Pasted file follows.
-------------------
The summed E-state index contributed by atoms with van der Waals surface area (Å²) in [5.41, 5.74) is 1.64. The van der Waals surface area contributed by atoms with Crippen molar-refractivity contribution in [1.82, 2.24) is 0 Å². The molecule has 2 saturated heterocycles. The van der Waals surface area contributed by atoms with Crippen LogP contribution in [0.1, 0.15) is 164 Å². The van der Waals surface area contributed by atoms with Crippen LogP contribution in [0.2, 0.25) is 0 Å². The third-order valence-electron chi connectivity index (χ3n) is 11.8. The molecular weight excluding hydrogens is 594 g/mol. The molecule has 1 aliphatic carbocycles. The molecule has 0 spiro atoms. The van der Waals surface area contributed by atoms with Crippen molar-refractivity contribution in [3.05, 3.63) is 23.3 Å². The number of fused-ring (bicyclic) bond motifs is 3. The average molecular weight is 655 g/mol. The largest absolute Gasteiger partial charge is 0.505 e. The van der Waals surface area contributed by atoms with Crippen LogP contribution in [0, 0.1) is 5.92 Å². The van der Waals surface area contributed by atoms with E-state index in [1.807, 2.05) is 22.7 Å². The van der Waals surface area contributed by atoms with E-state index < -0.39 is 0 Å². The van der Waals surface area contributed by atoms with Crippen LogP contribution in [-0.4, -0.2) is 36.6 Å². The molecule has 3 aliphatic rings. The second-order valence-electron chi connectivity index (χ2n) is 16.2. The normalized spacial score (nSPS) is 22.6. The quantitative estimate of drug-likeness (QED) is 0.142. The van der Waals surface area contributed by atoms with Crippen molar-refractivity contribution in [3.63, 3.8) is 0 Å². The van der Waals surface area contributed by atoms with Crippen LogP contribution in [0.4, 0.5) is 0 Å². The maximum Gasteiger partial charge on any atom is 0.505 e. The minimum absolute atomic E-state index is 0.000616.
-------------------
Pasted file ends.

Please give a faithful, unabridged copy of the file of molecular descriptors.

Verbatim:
The summed E-state index contributed by atoms with van der Waals surface area (Å²) in [5.41, 5.74) is 1.64. The van der Waals surface area contributed by atoms with Crippen molar-refractivity contribution in [1.82, 2.24) is 0 Å². The molecule has 2 saturated heterocycles. The van der Waals surface area contributed by atoms with Crippen LogP contribution in [0.1, 0.15) is 164 Å². The van der Waals surface area contributed by atoms with Crippen LogP contribution in [0.2, 0.25) is 0 Å². The third-order valence-electron chi connectivity index (χ3n) is 11.8. The molecular weight excluding hydrogens is 594 g/mol. The molecule has 1 aliphatic carbocycles. The molecule has 0 spiro atoms. The van der Waals surface area contributed by atoms with Crippen molar-refractivity contribution in [3.05, 3.63) is 23.3 Å². The number of fused-ring (bicyclic) bond motifs is 3. The average molecular weight is 655 g/mol. The largest absolute Gasteiger partial charge is 0.505 e. The van der Waals surface area contributed by atoms with Crippen LogP contribution in [0, 0.1) is 5.92 Å². The van der Waals surface area contributed by atoms with E-state index in [1.807, 2.05) is 22.7 Å². The van der Waals surface area contributed by atoms with E-state index < -0.39 is 0 Å². The van der Waals surface area contributed by atoms with Crippen LogP contribution in [-0.4, -0.2) is 36.6 Å². The molecule has 3 aliphatic rings. The second-order valence-electron chi connectivity index (χ2n) is 16.2. The normalized spacial score (nSPS) is 22.6. The quantitative estimate of drug-likeness (QED) is 0.142. The van der Waals surface area contributed by atoms with Crippen molar-refractivity contribution in [3.63, 3.8) is 0 Å². The van der Waals surface area contributed by atoms with Crippen LogP contribution in [0.4, 0.5) is 0 Å². The maximum Gasteiger partial charge on any atom is 0.505 e. The minimum absolute atomic E-state index is 0.000616.